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It is Teacher Appreciation Week. During normal times, we are definitely and extremely grateful to all teachers who have committed their best hours for the development and growth of our children. In these very challenging times, our hardworking teachers have done so much more. They continue to help feed children from low income families. They turn their classrooms into something virtual on a moment's notice. And when in-person instruction returns, teachers are asked to do the impossible, concurrent teaching, where some students are inside the classroom, while others choose to stay home. This week is our opportunity to show how much we appreciate these public servants. We cannot thank enough our hardworking teachers. As a token of appreciation, my spouse, with the school's parents and teachers association, provided breakfast to the teachers in the middle school my daughter attends. It is a small token for the outstanding effort our teachers have been giving during these times.  T

Should We Raise Athletes Or Should We Raise Children?

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My son participates in a recreational soccer league and last week, his coach asked this question to the player's parents: "Do we want to win or do we just want to play and have fun?" Actually, if one strictly follows the rules of the recreational league, parents do not have such an option. Our recreational soccer league specifically states, "All players in good standing must play at least 50 percent of the game." Clearly, all players must be given the opportunity to play regardless of the player's skills. Yet, our team even bothers to ask whether it is acceptable to keep on the bench players deemed not to be at the level necessary to win a game. While some parents did express their desire to win, one parent says that we should treat this situation like how we treat children in their classrooms. We are teaching every child in a classroom regardless of what ability we perceive a child has. Every child deserves an education. The same should hold true in recreat

"Gifted Programs Provide Little to No Academic Boost"

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Five years ago, research has shown us convincingly that Black and Hispanic children are underrepresented in advanced academic programs. It has been long argued that schools need to respond to the needs of gifted children. Unfortunately, for such programs to succeed, it is required that students be properly identified. This area has always been challenging. Studies have pointed out time and again that selections have been disproportionate on the basis of race, ethnicity and family income.  Above copied from Grissom, Jason A., and Christopher Redding. 2016. “Discretion and Disproportionality: Explaining the Underrepresentation of High-Achieving Students of Color in Gifted Programs.”  AERA Open  2(1): 1-25 Now, research has something else to say: Above copied from the Hechinger Report This new study is scheduled to be published in May 2021 in the journal of Educational Evaluation and Policy Analysis, but authors of the study have provided us with a preview. The following summarizes the fi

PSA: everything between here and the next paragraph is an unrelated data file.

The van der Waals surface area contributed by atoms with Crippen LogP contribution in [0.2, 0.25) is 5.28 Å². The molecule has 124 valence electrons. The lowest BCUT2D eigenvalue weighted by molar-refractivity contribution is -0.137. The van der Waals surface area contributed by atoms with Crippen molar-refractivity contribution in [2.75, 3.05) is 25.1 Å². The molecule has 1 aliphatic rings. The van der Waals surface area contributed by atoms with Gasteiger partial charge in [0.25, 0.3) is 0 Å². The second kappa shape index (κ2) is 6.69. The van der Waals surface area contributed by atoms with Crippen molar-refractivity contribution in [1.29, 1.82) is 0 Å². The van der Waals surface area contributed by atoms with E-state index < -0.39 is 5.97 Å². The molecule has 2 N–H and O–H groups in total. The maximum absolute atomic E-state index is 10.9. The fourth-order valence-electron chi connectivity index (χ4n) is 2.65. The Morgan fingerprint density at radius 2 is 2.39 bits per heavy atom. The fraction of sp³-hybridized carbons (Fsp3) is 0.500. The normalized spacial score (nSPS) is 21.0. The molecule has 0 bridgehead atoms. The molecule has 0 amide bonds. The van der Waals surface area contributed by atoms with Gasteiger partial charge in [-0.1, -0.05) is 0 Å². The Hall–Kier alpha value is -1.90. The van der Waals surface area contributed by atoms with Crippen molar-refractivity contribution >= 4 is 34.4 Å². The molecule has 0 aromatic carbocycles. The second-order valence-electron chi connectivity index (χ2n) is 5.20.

What We Need to Learn from this Pandemic

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It is heartbreaking to see that cases of coronavirus are surging in the Philippines. Cases are likewise exploding in India. We are also clearly not out of the woods yet here in the United States. Nonetheless, there are signs and talks about returning to normal. One area that has witnessed a great impact from the pandemic is education. Yet, we still seemed to be obsessed with deadlines, tests, competitions and submissions. Schools remain a place where success simply means being able to jump through hoops. Children and their educators are only expected to satisfy requirements, requirements that have become eternal even amidst a pandemic. The coronavirus has changed our lives in so many ways, but what seems to be impervious is our "standards of learning", a set of rules that me must comply with, no matter what the circumstances are. If there is one good thing that this pandemic can teach us, it is the reality that our schools must be communities where we all grow to become more